C4ADS calls for delisting of Pingtan Marine from Nasdaq Stock Exchange
The U.S. Securities and Exchange Commission and the Nasdaq Stock Exchange should reevaluate Chinese distant-water fishing firm Pingtan Marine Enterprise’s public listing, according to the Washington, D.C., U.S.A.-based nonprofit Center for Advanced Defense Studies, which provides analysis on transnational security issues.
C4ADS’ new report, “Net Worth,” alleges Pingtan Marine and its subsidiaries have been involved in illegal fishing, labor abuse, and wildlife poaching. Vessels operated by Pingtan and its affiliates have been prosecuted for various fishing-related offenses in China, Ecuador, Indonesia, and Timor Leste, the report found.
As a result, the U.S. SEC and the Nasdaq exchange should “determine whether the company’s history of illicit activity, as well as its failure to submit required financial documentation in a timely manner, warrant its delisting from the Nasdaq stock market,” C4ADS said.
Pingtan Marine's operations are closely entwined with those of Fuzhou Honglong Ocean Fishing Company, which was initially established in 1995 by the CEO of Pingtan Marine Enterprise, Zhuo Xinrong, according to the report. Fuzhou Honglong is currently owned by Zhuo Longjie, the brother of Zhuo Xinrong, and is often cited as an affiliated party of Pingtan Marine in its reporting to the SEC.
Pingtan Marine was created through a reverse merger, a process by which companies can enter American capital markets without the due diligence required before an initial public offering. In 2012, China Equity Growth Investment (CGEI) merged with China Dredging Group Co. and Merchant Supreme Co. on the same day. CGEI, the surviving company, then changed its name to Pingtan Marine Enterprise Limited in February 2013.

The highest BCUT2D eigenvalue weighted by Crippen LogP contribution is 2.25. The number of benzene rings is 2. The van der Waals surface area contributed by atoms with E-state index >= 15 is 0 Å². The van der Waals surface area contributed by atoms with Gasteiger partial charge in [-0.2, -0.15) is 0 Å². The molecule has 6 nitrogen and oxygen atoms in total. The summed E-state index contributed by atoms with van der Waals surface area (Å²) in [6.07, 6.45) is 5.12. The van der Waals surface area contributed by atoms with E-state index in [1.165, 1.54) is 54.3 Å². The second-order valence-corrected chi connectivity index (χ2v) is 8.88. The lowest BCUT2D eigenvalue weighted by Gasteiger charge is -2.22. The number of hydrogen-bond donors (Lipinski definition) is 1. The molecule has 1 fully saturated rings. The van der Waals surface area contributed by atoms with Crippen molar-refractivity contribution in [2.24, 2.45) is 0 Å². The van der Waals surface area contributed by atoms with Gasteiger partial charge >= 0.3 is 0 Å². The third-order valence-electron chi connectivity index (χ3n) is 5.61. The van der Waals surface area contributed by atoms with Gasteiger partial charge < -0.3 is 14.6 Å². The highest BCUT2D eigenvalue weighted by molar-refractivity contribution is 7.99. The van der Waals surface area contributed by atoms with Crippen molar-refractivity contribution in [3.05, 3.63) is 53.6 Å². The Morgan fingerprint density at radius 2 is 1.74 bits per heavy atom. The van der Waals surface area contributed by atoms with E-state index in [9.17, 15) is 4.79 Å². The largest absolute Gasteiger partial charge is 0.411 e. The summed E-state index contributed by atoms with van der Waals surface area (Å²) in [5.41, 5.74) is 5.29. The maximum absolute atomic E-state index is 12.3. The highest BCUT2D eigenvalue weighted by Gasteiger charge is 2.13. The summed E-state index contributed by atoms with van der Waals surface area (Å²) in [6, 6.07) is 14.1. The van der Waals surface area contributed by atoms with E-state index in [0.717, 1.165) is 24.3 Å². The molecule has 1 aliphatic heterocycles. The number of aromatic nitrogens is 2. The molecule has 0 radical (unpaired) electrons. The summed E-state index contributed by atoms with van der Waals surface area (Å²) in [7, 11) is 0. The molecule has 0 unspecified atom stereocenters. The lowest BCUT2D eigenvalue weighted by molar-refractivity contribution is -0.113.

Pingtan Marine has nearly tripled the size of its fleet in recent years, according to C4ADS, and the Chinese government continues to authorize Pingtan Marine to operate abroad. In its report, C4ADS called on the Chinese government to cease its subsidization of Pingtan Marine’s illegal activity in light of “proven instances of illicit activities conducted by their vessels around the world.”
C4ADS also called on China’s fisheries authorities to improve transparency and traceability requirements for the country’s distant-water fleet, “in order to ensure the compliance and sustainability of Chinese fishing abroad.”
Pingtan has been repeatedly sanctioned by the Nasdaq Stock Exchange for late publication of its results and inadequate reporting of corporate activity. And on 7 December, 2021, the U.S. State Department issued a notice that it had “revoked more than 15 visas for those complicit in IUU fishing who also have links to human trafficking, including associates of Pingtan Marine Enterprise.” The company has made no announcement to investors about the sanction and didn’t respond to a request from SeafoodSource for comment.
SeafoodSource contacted Nasdaq and Pingtan for comment but had not received a response from either entity as of 20 April.
Photo courtesy of C4ADS